An attorney called me on a water damage case for a downtown historic building in San Francisco. His client had been damaged by water in her retail, wholesale, and storage area in this 1920 three story brick building on which seismic updates had started. His client was being sued for not paying rent on two floors of this three story brick building. We discussed my background. He was impressed with my experience in reviewing old historic buildings, conduction, feasibility and cost study. I had conducted many previous studies on similar buildings while I was VP and manager of design and construction for a development company. We had acquired a brick building quite similar to his client's San Francisco building constructed in the early 1930s. We had an architect design improvements to convert this historic building into a boutique office complex. The attorney who was listed as member of a large San Francisco Law Firm stated, as advertised, they had a construction division.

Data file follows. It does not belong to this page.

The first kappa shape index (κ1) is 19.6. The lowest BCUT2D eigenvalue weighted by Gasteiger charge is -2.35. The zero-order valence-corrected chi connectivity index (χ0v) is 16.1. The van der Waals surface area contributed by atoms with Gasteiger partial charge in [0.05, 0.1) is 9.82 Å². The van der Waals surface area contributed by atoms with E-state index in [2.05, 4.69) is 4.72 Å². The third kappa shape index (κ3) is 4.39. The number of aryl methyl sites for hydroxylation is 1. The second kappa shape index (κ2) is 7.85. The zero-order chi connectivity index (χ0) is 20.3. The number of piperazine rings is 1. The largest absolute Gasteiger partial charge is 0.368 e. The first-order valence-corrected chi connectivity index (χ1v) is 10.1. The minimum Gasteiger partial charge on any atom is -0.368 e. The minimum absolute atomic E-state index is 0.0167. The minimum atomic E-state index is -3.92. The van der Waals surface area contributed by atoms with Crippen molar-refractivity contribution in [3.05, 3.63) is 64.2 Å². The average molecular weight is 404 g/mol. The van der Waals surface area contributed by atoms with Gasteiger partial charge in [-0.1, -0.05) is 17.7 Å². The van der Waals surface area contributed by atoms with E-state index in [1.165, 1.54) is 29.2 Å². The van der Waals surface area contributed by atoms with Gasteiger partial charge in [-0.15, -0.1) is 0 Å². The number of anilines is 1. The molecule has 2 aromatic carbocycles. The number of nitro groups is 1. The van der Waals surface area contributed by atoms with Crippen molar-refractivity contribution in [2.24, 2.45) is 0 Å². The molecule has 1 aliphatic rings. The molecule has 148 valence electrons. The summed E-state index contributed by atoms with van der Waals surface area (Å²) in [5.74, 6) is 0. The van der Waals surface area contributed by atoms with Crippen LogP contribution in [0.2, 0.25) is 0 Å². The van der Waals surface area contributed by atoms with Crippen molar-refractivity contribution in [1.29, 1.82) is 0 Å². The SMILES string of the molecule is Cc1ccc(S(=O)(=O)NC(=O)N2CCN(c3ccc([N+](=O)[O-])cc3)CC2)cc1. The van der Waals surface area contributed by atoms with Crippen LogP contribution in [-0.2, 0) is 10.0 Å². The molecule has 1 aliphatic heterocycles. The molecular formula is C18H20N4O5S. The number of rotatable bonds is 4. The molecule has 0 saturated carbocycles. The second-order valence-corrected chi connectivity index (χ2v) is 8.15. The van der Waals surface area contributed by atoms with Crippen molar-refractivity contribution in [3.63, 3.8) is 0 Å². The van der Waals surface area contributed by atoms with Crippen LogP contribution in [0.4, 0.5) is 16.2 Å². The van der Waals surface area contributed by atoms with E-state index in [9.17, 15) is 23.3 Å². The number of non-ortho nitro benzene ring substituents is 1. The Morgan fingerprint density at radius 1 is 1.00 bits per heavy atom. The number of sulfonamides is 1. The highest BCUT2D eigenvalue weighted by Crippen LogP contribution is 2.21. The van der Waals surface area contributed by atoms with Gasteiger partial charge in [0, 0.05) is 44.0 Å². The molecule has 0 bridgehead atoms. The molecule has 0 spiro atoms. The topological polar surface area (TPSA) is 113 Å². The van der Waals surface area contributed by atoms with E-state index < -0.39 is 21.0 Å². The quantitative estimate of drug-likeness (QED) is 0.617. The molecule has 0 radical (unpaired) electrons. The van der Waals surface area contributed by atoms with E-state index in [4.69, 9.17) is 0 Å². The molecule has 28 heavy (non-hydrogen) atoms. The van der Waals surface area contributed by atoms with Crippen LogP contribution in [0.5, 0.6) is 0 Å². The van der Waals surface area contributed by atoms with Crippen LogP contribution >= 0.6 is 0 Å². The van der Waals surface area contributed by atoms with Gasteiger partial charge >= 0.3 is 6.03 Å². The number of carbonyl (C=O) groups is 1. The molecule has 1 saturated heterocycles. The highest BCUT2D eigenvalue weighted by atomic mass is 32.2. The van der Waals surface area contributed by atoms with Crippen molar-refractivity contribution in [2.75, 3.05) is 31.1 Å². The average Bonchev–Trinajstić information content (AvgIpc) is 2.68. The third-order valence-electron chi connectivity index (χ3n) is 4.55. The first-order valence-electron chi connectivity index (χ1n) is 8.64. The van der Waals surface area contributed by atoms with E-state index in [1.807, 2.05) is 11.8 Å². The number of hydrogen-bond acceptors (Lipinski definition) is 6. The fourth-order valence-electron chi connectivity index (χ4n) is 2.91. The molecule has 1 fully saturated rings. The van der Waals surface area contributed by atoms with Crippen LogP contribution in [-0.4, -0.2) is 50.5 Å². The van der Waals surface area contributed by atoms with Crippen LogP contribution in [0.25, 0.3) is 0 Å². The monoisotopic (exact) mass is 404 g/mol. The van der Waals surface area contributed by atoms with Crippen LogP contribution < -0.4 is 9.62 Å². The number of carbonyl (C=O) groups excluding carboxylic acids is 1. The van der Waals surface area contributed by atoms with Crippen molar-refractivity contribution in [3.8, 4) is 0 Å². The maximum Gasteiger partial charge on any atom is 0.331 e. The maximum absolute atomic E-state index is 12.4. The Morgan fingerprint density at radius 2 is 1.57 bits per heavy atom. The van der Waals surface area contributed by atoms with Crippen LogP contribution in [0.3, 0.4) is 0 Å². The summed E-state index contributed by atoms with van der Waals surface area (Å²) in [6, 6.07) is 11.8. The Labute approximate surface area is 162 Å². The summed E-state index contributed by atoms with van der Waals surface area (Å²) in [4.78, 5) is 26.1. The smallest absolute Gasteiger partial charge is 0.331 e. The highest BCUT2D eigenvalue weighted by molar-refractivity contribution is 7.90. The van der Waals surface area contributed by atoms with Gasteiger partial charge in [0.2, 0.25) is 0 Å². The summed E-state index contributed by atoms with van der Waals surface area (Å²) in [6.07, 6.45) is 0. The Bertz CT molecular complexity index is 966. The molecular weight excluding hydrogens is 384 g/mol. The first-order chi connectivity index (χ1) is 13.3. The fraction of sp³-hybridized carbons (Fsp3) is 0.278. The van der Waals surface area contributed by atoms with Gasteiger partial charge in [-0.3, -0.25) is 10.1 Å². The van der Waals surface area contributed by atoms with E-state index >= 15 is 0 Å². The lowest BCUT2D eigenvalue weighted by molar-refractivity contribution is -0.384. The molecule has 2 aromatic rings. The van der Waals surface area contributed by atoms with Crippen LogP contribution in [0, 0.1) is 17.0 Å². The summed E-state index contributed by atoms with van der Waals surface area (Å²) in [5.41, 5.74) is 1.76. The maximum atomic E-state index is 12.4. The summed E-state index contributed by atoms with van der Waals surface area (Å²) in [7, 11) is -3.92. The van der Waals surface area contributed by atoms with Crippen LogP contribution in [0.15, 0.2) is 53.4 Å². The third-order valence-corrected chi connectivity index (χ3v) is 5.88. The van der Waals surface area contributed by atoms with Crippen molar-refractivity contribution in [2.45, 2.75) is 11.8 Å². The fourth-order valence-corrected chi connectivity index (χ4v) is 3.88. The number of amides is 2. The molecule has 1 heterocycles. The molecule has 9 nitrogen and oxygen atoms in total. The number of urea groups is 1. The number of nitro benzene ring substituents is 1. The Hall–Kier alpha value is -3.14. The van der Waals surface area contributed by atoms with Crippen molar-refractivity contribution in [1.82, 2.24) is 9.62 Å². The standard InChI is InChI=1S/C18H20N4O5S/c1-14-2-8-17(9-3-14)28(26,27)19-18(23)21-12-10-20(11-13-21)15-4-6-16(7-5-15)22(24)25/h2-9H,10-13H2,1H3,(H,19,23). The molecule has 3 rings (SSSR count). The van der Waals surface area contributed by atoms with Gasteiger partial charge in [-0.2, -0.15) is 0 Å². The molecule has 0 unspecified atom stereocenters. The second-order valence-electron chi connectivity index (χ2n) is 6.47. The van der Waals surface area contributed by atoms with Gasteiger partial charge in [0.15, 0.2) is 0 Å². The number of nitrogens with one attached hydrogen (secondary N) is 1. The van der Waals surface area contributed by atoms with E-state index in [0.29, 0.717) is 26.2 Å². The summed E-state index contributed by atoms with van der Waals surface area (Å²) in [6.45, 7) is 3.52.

We jointly met with the client, and I viewed a number of photos she had taken of the area of her building which had literally been flooded by water. She had also taken photos of the small atrium which was approximately over her sales area second floor. There was a small atrium and a skylight. At the time of the photo the atrium still had and inch of water as the floor drains were plugged with construction debris. At the time of her photos a portion of the brick wall was still opened near where a beam pocket and part of the steel structure had had been fitted with seismic ties. The wall had been opened up from the inside portion of the atrium, as the brick pilaster was part of the vertical support of the building, straddled the brick, and protruded both on the inside and outside of the building. The adjacent taller building was about 4 feet away and there was minimal clearance for repair crews to work on the outside of the building.